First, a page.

On May 23, the Clinton Administration issued new regulations that ease restrictions on U.S. academic and research travel, and open the door to possible food and agricultural sales to independent sectors in Cuba. As significant as these steps are, they remain within a policy framework that requires almost all contacts with Cuba to take place by license only. The regulations on agricultural sales have yet to be tested, but their terms and restricted scope – routine commercial credit is disallowed, and sales can only go to independent farmers — may make sales difficult to achieve for American vendors, Cuban buyers, or both.
An alternative is to carve out areas of activity where American citizens would be free to act without the burden of a federal licensing process. One example would be to drop the travel ban, which in fact is a legal prohibition on spending money in Cuba for unlicensed purposes. A second would be to allow trade and investment in the food and agricultural sectors.
What impact would these steps have in Cuba?
Tourism sector growth. In ten years, annual tourist visits to Cuba have increased sixfold, reaching 1.4 million visits in 1998, and growth continues. There is little doubt that hundreds of thousands of Americans would visit Cuba if prohibitions were lifted, leading to short-term revenue growth and long-term expansion of tourism infrastructure. Barring a miracle recovery of the sugar sector or a steep increase in world sugar prices, U.S. travelers would consolidate the travel/tourism sector’s position as Cuba’s top foreign exchange earner. Joint ventures with foreign investors and state enterprises would share in this growth, and large numbers of jobs would be created where Cuban workers would earn, through salaries, tips, and supplemental or bonus payments, far more than the average salary.
Expansion of small enterprise, farmers’ markets, and private farming. It is often said that tourism income goes almost entirely to the Cuban state because tourists go to enclave resorts and have no interaction with Cuban society. Some tourism is clearly of this type. However, while some tourists may remain in enclaves, workers’ earnings do not. For example, the author interviewed a musician at the Superclubs beach resort (a Cuban-Jamaican joint venture) who, like his colleagues, earns a $40 monthly pay supplement, bringing his earnings to a level four times the average salary. In addition to spending his pay in the local economy near Varadero, he sends dollars to his daughter across the island in Santiago.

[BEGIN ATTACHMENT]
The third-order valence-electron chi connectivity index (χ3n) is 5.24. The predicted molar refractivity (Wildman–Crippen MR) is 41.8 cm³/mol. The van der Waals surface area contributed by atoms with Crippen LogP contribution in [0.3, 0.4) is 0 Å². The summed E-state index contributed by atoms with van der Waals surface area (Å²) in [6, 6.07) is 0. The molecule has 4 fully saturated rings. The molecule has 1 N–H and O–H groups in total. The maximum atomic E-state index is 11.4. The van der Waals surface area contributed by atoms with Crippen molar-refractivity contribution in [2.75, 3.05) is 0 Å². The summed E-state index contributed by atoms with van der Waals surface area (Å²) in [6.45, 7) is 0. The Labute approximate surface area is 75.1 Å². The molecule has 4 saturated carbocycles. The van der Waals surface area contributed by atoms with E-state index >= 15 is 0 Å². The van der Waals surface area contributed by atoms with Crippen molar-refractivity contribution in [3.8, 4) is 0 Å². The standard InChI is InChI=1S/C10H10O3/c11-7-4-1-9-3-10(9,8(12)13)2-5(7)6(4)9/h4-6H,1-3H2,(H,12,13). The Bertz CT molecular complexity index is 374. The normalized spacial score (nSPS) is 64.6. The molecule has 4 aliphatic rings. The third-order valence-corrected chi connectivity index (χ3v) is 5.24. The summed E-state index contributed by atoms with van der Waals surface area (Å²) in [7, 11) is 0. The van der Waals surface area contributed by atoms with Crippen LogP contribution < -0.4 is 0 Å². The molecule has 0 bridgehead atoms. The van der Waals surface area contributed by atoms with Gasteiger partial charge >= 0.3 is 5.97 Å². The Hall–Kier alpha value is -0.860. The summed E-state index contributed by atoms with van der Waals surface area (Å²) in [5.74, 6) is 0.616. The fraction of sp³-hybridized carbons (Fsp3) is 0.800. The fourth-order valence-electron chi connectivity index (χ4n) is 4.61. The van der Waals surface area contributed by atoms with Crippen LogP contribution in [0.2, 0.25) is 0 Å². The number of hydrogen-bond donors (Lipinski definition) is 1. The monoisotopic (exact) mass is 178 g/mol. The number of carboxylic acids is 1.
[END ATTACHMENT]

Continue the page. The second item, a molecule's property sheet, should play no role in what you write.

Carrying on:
Simple observations in Havana, Santiago, Pinar del Rio, and other areas show that vast numbers of visitors spend their time not in isolated resorts, but in cities and towns where they explore Cuban history and culture and interact more directly with Cuban citizens. These travelers leave tips, purchase goods from small entrepreneurs, and patronize taxis and private restaurants. Considering that the average Cuban monthly salary is about $11 and a Cuban physician earns about $23, relatively small purchases by foreign travelers can significantly increase the earnings of an entrepreneur, or make the difference between profit and loss.
There are also multiplier effects that connect this spending to parts of the economy that have no direct connection to tourism. When a hotel worker earns $25 in tips, a private restaurant earns a $100 profit from foreign customers, or an artist sells a $100 oil painting, these funds do not stagnate. They become disposable income that buys the goods and services of self-employed plumbers, tutors, repairmen, barbers, food vendors, and seamstresses. These earnings are also spent at farmers’ markets, increasing the income of market vendors and generating demand that permits greater numbers of farmers to profit from farmers’ market sales. (While these markets sell the produce of all producers, the bulk comes from private farmers.)
Stimulus to agriculture. Cuba’s agricultural sector could benefit in several ways from economic relations with the U.S.
Through its state trade agencies, Cuba imported $400 million in grains and nearly $300 million in other agricultural products in 1996, some from exporters in Europe and Asia. By replacing these imports with purchases from the U.S., millions in transportation cost savings would be realized. If passed to farmers and consumers, lower costs would result.
Cuban farmers, from large cooperatives to individual private farms, have a single legal source from which to buy inputs: the state. If Cuba purchased inputs such as equipment, fertilizer or seeds from the U.S. for distribution through this system, it is likely that lower costs and diversification of supply would lead to some level of increased productivity. If Cuba were to change this system, however – a step Cuban officials and analysts say is under consideration – a competitive market to supply farm inputs would better identify and meet farmers’ needs, further increasing productivity.